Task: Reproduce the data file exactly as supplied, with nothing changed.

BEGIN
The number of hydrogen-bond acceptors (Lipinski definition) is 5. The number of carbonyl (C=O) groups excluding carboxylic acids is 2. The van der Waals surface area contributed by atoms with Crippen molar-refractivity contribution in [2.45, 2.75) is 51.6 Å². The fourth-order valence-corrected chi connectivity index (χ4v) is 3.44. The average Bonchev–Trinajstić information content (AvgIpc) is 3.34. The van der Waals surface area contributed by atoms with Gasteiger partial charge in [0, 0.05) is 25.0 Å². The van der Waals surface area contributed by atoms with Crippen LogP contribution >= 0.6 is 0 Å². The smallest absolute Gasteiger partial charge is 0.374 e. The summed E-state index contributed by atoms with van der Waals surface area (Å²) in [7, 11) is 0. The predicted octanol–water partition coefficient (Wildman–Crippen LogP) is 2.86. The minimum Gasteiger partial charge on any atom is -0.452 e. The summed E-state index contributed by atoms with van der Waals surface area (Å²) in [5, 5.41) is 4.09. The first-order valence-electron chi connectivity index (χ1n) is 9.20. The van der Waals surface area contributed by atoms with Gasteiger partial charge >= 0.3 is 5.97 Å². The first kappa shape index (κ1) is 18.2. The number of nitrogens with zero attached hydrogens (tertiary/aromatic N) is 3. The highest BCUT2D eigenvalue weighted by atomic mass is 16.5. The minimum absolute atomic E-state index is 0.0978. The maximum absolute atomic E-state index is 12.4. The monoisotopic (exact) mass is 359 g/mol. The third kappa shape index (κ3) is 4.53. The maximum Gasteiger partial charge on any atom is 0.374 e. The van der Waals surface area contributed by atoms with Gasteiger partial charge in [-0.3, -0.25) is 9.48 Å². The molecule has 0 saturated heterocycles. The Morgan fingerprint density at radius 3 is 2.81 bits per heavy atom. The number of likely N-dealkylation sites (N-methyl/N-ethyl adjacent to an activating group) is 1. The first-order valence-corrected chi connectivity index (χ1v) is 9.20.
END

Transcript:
The number of hydrogen-bond acceptors (Lipinski definition) is 5. The number of carbonyl (C=O) groups excluding carboxylic acids is 2. The van der Waals surface area contributed by atoms with Crippen molar-refractivity contribution in [2.45, 2.75) is 51.6 Å². The fourth-order valence-corrected chi connectivity index (χ4v) is 3.44. The average Bonchev–Trinajstić information content (AvgIpc) is 3.34. The van der Waals surface area contributed by atoms with Gasteiger partial charge in [0, 0.05) is 25.0 Å². The van der Waals surface area contributed by atoms with Crippen LogP contribution >= 0.6 is 0 Å². The smallest absolute Gasteiger partial charge is 0.374 e. The summed E-state index contributed by atoms with van der Waals surface area (Å²) in [7, 11) is 0. The predicted octanol–water partition coefficient (Wildman–Crippen LogP) is 2.86. The minimum Gasteiger partial charge on any atom is -0.452 e. The summed E-state index contributed by atoms with van der Waals surface area (Å²) in [5, 5.41) is 4.09. The first-order valence-electron chi connectivity index (χ1n) is 9.20. The van der Waals surface area contributed by atoms with Gasteiger partial charge >= 0.3 is 5.97 Å². The first kappa shape index (κ1) is 18.2. The number of nitrogens with zero attached hydrogens (tertiary/aromatic N) is 3. The highest BCUT2D eigenvalue weighted by atomic mass is 16.5. The minimum absolute atomic E-state index is 0.0978. The maximum absolute atomic E-state index is 12.4. The monoisotopic (exact) mass is 359 g/mol. The third kappa shape index (κ3) is 4.53. The maximum Gasteiger partial charge on any atom is 0.374 e. The van der Waals surface area contributed by atoms with Gasteiger partial charge in [-0.3, -0.25) is 9.48 Å². The molecule has 0 saturated heterocycles. The Morgan fingerprint density at radius 3 is 2.81 bits per heavy atom. The number of likely N-dealkylation sites (N-methyl/N-ethyl adjacent to an activating group) is 1. The first-order valence-corrected chi connectivity index (χ1v) is 9.20.